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Wednesday, October 8, 2008

Alexander Keith's Stout

I used to be a Keith's drinker during my late high school and college years and collected everything bearing the trademark Stag logo. I moved away to Halifax and worked for Labatt and was involved in the Keith's family of beers. I grew up quickly though and realized the positives of the Canadian craft brewing industry.

The 'real' history of Alexander Keith is fascinating, one that has really been lost in today's macro beer marketing. Lately, while scanning various beer forums and websites I noticed a thread on Beer Advocate regarding a new Keith's product called 'Keith's Stout'. It was released just in time for Keith's 213th birthday.

I imagine many readers of this blog had the same first thought that I did when hearing about this Stout: Skeptical. Which brings me to tonight.

There is a chain pub near my office and I had won a night of free appetizers for a group of co-workers. This particular pub had Keith's stout on tap and I had to try it. The sample glass arrived at my table and another co-worker asked if it was Keith's Red Amber, not knowing what I had ordered. Which tells you that the colour was not jet black, but with many shades of red, Coca-Cola like. Nor was there any of that mocha or creamy coloured white head that many stouts feature. The glass was very cold so I let it warm up a bit. It didn't really help. The aroma has faint cocoa and coffee notes but thin at best. The taste, well, it tasted like a lager with dark roasted malts, a dark larger if you will. The carbonation was high, again, giving the impression that this sample resembled that of their lager.

I had the co-worker taste it. He's a semi beer fan who boldly said, "I don't like it, tastes kinda sour and sugary." Not surprising.

I felt the same way. I didn't like it (not that I expected myself too) and pictured Alexander Keith the man drinking this stuff. I don't think he'd like it either. It's discouraging to know that the average 'Molson Canadian' drinker out there may try this and think every stout will taste like this.

Bring on the craft beer stouts, it's getting to be that time.

**Photo borrowed from www.keithclan.com

4 comments:

nickm said...

Thanks for that BA thread shoutout Troy! ;)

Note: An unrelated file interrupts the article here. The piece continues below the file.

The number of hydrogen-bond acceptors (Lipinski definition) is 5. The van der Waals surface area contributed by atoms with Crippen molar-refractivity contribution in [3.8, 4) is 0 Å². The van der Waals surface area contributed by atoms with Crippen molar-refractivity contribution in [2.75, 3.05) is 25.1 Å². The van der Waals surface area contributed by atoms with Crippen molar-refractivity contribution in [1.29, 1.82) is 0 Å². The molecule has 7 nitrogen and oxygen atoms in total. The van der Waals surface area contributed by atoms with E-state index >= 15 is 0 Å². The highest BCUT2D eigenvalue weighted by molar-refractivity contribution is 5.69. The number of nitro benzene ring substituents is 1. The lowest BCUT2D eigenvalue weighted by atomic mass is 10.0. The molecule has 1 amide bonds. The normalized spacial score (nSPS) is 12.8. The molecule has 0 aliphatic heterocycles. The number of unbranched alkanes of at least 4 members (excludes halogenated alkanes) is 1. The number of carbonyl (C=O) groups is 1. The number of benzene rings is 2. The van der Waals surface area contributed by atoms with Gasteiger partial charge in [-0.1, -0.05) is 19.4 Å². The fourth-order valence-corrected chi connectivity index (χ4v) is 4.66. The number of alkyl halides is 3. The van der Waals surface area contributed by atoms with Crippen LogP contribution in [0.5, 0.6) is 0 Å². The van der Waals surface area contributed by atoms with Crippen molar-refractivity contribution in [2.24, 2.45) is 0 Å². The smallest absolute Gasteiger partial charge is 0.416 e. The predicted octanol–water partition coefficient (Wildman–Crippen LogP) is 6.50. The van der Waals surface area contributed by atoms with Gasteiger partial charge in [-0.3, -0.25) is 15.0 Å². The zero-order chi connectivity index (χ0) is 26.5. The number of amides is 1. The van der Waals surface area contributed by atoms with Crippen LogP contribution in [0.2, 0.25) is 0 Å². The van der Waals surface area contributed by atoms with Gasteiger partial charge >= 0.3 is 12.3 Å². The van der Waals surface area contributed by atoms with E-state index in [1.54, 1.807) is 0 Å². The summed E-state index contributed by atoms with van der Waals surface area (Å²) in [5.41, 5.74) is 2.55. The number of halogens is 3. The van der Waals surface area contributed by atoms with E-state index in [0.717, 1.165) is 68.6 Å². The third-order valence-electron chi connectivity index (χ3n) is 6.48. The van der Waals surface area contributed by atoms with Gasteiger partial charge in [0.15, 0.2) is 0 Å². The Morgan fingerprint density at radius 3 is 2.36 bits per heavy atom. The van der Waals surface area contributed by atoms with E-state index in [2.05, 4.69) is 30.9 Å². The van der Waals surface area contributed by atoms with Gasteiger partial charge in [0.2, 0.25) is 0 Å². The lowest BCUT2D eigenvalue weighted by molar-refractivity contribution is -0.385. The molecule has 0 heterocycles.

I can't say I'm too surprised with how it looks/smells/tastes.

Mark said...

Your description sounds just like the Big Rock Espresso Stout... ie; not a very good beer, and not very stout-like.

What is wrong with these brewers (Big Rock moreso than Labatt)? The Big Rocks and Sleemans of Canada should learn something from the success of Sam Adams and Sierra Nevada in the states (which is that you can be a relatively large brewer and still make excellent beer).

Troy Burtch said...

Nick - no problem, glad you brought it up.

Mark - to be honest, I've never had the Espresso Stout before. I posted that for some people in Alberta who have been e-mailing me asking for something Alberta related.

Cheers,
Troy

Mark said...

Trust me, the Espresso Stout is terrible, but it is in fact more stout-like than their Black Amber stout.

Big Rock refers to their Black Amber as a "sweet Alberta stout." What is really funny about the Black Amber is that the picture of it on their website isn't even black, more of an orangey copper... I guess that is what a "sweet Alberta stout" looks like.

The last time I tried the Espresso Stout, it was so terrible, that the Guinness I ordered as a follow up tasted like a frickin' Russian Imperial in comparison.

Anyways, as I was saying, Sierra Nevada makes an awesome year-round stout and porter, while Sam Adams makes a delicious Cream Stout and a variety of seasonal porters. It's all great stuff, and it sells without having to fool people with stupid cookies, chocolate covered coffee beans and free glassware.

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